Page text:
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Chinese Tourists Upset North Koreans By Treating Children 'Like They're Feeding Ducks'

This picture taken on August 29, 2011 shows Chinese tourists leave after paying homage to a giant portrait of Kim Il-sung at a square in Rason city in North Korea on August 29, 2011. Keen to boost tourism and earn much-needed cash, authorities in the impoverished nation have decided to launch a cruise tour from the rundown northeastern port city of Rajin to the scenic resort of Mount Kumgang. AFP PHOTO/GOH CHAI HIN (Photo credit should read GOH CHAI HIN/AFP/Getty Images)
This picture taken on August 29, 2011 shows Chinese tourists leave after paying homage to a giant portrait of Kim Il-sung at a square in Rason city in North Korea on August 29, 2011. Keen to boost tourism and earn much-needed cash, authorities in the impoverished nation have decided to launch a cruise tour from the rundown northeastern port city of Rajin to the scenic resort of Mount Kumgang. AFP PHOTO/GOH CHAI HIN (Photo credit should read GOH CHAI HIN/AFP/Getty Images)

Chinese tourists have recently drawn ire for misbehaving while abroad, but the latest development in this story hits a destination somewhat closer to home: North Korea.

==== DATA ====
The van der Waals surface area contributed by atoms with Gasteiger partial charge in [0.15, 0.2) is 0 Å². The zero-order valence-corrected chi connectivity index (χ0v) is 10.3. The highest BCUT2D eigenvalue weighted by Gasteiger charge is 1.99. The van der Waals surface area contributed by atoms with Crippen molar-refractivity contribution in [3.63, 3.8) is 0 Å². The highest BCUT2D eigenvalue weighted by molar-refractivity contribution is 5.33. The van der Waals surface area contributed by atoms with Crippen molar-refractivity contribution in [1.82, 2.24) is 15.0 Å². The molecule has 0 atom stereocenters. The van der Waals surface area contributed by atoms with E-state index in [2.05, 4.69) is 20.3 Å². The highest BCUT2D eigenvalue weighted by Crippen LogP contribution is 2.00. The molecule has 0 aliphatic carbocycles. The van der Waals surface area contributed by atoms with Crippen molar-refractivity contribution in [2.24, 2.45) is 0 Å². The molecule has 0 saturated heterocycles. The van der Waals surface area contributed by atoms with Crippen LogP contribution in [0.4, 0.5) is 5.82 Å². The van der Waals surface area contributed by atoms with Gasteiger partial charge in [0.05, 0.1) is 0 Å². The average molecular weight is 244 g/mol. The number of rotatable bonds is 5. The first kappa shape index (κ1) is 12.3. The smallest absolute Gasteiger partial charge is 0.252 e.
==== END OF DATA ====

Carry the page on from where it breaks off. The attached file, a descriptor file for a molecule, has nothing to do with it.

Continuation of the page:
According to the South China Morning Post, travelers from the reclusive country's closest ally have begun ruffling feathers with their ostentatious behaviour. The paper cited Simon Cockerell of Koryo Tours, a company that offers closely guided excursions to North Korea, who said Chinese tourists there throw candy to North Korean children "like they're feeding ducks."

Cockerell hastened to add, "North Koreans think that's undignified and offensive."

Per The Shanghaiist, Chinese visitors to the so-called "hermit kingdom" have also been known to pick up "bewildered" North Korean children in the middle of their school performances to pose with them for pictures.

These examples are but the latest in a trend of misbehaving Chinese tourists, attributed to the country's increasingly wealthy citizens. One of these visitors drew international outrage after he carved his name into a 3,500-year-old temple in Egypt.

"Overseas travel is a new luxury, Chinese who can afford it compare with each other and want to show off," explained Liu Simin, a researcher with the Tourism Research Center of Chinese Academy of Social Sciences, in an interview with Reuters. "Many Chinese tourists are just going abroad, and are often inexperienced and unfamiliar with overseas rules and norms."

(Hat tip, Quartz)

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